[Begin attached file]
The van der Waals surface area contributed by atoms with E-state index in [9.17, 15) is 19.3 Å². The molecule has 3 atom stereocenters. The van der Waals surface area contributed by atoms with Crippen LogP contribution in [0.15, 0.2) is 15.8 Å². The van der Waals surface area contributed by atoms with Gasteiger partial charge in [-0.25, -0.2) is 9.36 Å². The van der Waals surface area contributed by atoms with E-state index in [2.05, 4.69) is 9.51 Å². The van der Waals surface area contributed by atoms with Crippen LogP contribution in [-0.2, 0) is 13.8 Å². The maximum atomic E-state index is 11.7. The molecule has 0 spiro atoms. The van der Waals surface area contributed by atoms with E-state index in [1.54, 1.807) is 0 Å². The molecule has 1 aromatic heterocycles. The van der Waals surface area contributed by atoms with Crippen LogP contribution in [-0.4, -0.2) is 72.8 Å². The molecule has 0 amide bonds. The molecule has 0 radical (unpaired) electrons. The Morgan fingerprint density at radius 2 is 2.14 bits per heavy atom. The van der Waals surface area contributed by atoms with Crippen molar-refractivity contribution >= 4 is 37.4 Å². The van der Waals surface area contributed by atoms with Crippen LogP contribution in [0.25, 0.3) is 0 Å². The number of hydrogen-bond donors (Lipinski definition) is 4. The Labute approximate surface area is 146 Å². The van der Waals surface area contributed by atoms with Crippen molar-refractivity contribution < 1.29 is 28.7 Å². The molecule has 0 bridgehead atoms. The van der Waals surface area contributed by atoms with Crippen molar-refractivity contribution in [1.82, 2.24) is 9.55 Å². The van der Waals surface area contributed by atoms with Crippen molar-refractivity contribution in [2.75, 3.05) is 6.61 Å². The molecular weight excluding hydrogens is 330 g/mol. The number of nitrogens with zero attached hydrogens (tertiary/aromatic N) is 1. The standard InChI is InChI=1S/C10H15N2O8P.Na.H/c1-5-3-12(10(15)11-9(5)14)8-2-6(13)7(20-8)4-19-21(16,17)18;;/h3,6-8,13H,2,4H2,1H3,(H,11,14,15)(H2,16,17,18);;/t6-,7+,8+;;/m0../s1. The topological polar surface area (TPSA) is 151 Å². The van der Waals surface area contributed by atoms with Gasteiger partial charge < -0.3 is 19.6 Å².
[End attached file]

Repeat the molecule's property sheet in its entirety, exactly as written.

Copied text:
The van der Waals surface area contributed by atoms with E-state index in [9.17, 15) is 19.3 Å². The molecule has 3 atom stereocenters. The van der Waals surface area contributed by atoms with Crippen LogP contribution in [0.15, 0.2) is 15.8 Å². The van der Waals surface area contributed by atoms with Gasteiger partial charge in [-0.25, -0.2) is 9.36 Å². The van der Waals surface area contributed by atoms with E-state index in [2.05, 4.69) is 9.51 Å². The van der Waals surface area contributed by atoms with Crippen LogP contribution in [-0.2, 0) is 13.8 Å². The maximum atomic E-state index is 11.7. The molecule has 0 spiro atoms. The van der Waals surface area contributed by atoms with E-state index in [1.54, 1.807) is 0 Å². The molecule has 1 aromatic heterocycles. The van der Waals surface area contributed by atoms with Crippen LogP contribution in [-0.4, -0.2) is 72.8 Å². The molecule has 0 amide bonds. The molecule has 0 radical (unpaired) electrons. The Morgan fingerprint density at radius 2 is 2.14 bits per heavy atom. The van der Waals surface area contributed by atoms with Crippen molar-refractivity contribution >= 4 is 37.4 Å². The van der Waals surface area contributed by atoms with Crippen LogP contribution in [0.25, 0.3) is 0 Å². The number of hydrogen-bond donors (Lipinski definition) is 4. The Labute approximate surface area is 146 Å². The van der Waals surface area contributed by atoms with Crippen molar-refractivity contribution < 1.29 is 28.7 Å². The molecule has 0 bridgehead atoms. The van der Waals surface area contributed by atoms with Crippen molar-refractivity contribution in [1.82, 2.24) is 9.55 Å². The van der Waals surface area contributed by atoms with Crippen molar-refractivity contribution in [2.75, 3.05) is 6.61 Å². The molecular weight excluding hydrogens is 330 g/mol. The number of nitrogens with zero attached hydrogens (tertiary/aromatic N) is 1. The standard InChI is InChI=1S/C10H15N2O8P.Na.H/c1-5-3-12(10(15)11-9(5)14)8-2-6(13)7(20-8)4-19-21(16,17)18;;/h3,6-8,13H,2,4H2,1H3,(H,11,14,15)(H2,16,17,18);;/t6-,7+,8+;;/m0../s1. The topological polar surface area (TPSA) is 151 Å². The van der Waals surface area contributed by atoms with Gasteiger partial charge < -0.3 is 19.6 Å².